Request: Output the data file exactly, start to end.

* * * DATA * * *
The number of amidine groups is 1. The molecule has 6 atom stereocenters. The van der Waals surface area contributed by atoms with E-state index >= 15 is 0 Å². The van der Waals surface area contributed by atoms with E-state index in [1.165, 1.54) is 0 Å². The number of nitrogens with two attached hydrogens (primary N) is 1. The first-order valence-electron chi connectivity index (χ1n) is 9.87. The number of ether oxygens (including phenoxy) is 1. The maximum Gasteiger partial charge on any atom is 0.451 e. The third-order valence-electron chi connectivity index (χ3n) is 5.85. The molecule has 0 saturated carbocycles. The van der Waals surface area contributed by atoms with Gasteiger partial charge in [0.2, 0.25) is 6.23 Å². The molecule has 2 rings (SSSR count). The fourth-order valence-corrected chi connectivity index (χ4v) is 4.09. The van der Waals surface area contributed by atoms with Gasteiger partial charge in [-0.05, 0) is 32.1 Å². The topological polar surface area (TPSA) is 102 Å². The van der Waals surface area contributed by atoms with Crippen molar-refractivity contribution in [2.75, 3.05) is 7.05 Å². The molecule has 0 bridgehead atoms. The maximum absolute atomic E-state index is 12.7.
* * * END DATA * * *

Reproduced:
The number of amidine groups is 1. The molecule has 6 atom stereocenters. The van der Waals surface area contributed by atoms with E-state index >= 15 is 0 Å². The van der Waals surface area contributed by atoms with E-state index in [1.165, 1.54) is 0 Å². The number of nitrogens with two attached hydrogens (primary N) is 1. The first-order valence-electron chi connectivity index (χ1n) is 9.87. The number of ether oxygens (including phenoxy) is 1. The maximum Gasteiger partial charge on any atom is 0.451 e. The third-order valence-electron chi connectivity index (χ3n) is 5.85. The molecule has 0 saturated carbocycles. The van der Waals surface area contributed by atoms with Gasteiger partial charge in [0.2, 0.25) is 6.23 Å². The molecule has 2 rings (SSSR count). The fourth-order valence-corrected chi connectivity index (χ4v) is 4.09. The van der Waals surface area contributed by atoms with Gasteiger partial charge in [-0.05, 0) is 32.1 Å². The topological polar surface area (TPSA) is 102 Å². The van der Waals surface area contributed by atoms with Crippen molar-refractivity contribution in [2.75, 3.05) is 7.05 Å². The molecule has 0 bridgehead atoms. The maximum absolute atomic E-state index is 12.7.